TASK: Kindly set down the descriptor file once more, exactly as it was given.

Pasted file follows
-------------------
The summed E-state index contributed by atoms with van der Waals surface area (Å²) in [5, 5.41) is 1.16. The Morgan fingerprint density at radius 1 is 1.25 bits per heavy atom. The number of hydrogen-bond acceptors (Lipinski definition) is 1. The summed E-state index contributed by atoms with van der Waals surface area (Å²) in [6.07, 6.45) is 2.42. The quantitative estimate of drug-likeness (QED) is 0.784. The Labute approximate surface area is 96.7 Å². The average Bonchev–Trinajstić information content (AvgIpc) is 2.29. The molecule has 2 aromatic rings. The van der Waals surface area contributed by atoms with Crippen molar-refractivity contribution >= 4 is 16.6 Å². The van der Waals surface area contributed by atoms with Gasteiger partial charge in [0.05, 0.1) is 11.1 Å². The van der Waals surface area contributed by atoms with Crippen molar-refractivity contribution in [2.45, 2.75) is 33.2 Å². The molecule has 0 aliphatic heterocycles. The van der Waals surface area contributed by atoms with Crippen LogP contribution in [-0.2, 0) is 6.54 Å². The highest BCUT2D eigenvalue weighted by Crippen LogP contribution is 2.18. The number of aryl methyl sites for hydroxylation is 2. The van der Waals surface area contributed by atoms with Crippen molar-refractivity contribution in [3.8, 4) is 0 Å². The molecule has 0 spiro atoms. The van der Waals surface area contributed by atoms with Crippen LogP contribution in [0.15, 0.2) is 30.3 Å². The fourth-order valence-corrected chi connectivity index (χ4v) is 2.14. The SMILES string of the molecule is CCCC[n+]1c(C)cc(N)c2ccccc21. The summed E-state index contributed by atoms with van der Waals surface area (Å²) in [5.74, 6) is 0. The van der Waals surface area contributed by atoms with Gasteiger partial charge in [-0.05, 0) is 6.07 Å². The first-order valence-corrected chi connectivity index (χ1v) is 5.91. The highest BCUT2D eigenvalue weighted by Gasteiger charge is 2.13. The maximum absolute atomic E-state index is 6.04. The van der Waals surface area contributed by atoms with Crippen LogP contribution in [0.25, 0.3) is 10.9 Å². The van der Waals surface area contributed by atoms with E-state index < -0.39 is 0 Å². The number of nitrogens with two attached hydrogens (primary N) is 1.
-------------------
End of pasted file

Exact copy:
The summed E-state index contributed by atoms with van der Waals surface area (Å²) in [5, 5.41) is 1.16. The Morgan fingerprint density at radius 1 is 1.25 bits per heavy atom. The number of hydrogen-bond acceptors (Lipinski definition) is 1. The summed E-state index contributed by atoms with van der Waals surface area (Å²) in [6.07, 6.45) is 2.42. The quantitative estimate of drug-likeness (QED) is 0.784. The Labute approximate surface area is 96.7 Å². The average Bonchev–Trinajstić information content (AvgIpc) is 2.29. The molecule has 2 aromatic rings. The van der Waals surface area contributed by atoms with Crippen molar-refractivity contribution >= 4 is 16.6 Å². The van der Waals surface area contributed by atoms with Gasteiger partial charge in [0.05, 0.1) is 11.1 Å². The van der Waals surface area contributed by atoms with Crippen molar-refractivity contribution in [2.45, 2.75) is 33.2 Å². The molecule has 0 aliphatic heterocycles. The van der Waals surface area contributed by atoms with Crippen LogP contribution in [-0.2, 0) is 6.54 Å². The highest BCUT2D eigenvalue weighted by Crippen LogP contribution is 2.18. The number of aryl methyl sites for hydroxylation is 2. The van der Waals surface area contributed by atoms with Crippen molar-refractivity contribution in [3.8, 4) is 0 Å². The molecule has 0 spiro atoms. The van der Waals surface area contributed by atoms with Crippen LogP contribution in [0.15, 0.2) is 30.3 Å². The fourth-order valence-corrected chi connectivity index (χ4v) is 2.14. The SMILES string of the molecule is CCCC[n+]1c(C)cc(N)c2ccccc21. The summed E-state index contributed by atoms with van der Waals surface area (Å²) in [5.74, 6) is 0. The van der Waals surface area contributed by atoms with Gasteiger partial charge in [-0.05, 0) is 6.07 Å². The first-order valence-corrected chi connectivity index (χ1v) is 5.91. The highest BCUT2D eigenvalue weighted by Gasteiger charge is 2.13. The maximum absolute atomic E-state index is 6.04. The van der Waals surface area contributed by atoms with Crippen LogP contribution in [0.25, 0.3) is 10.9 Å². The van der Waals surface area contributed by atoms with E-state index < -0.39 is 0 Å². The number of nitrogens with two attached hydrogens (primary N) is 1.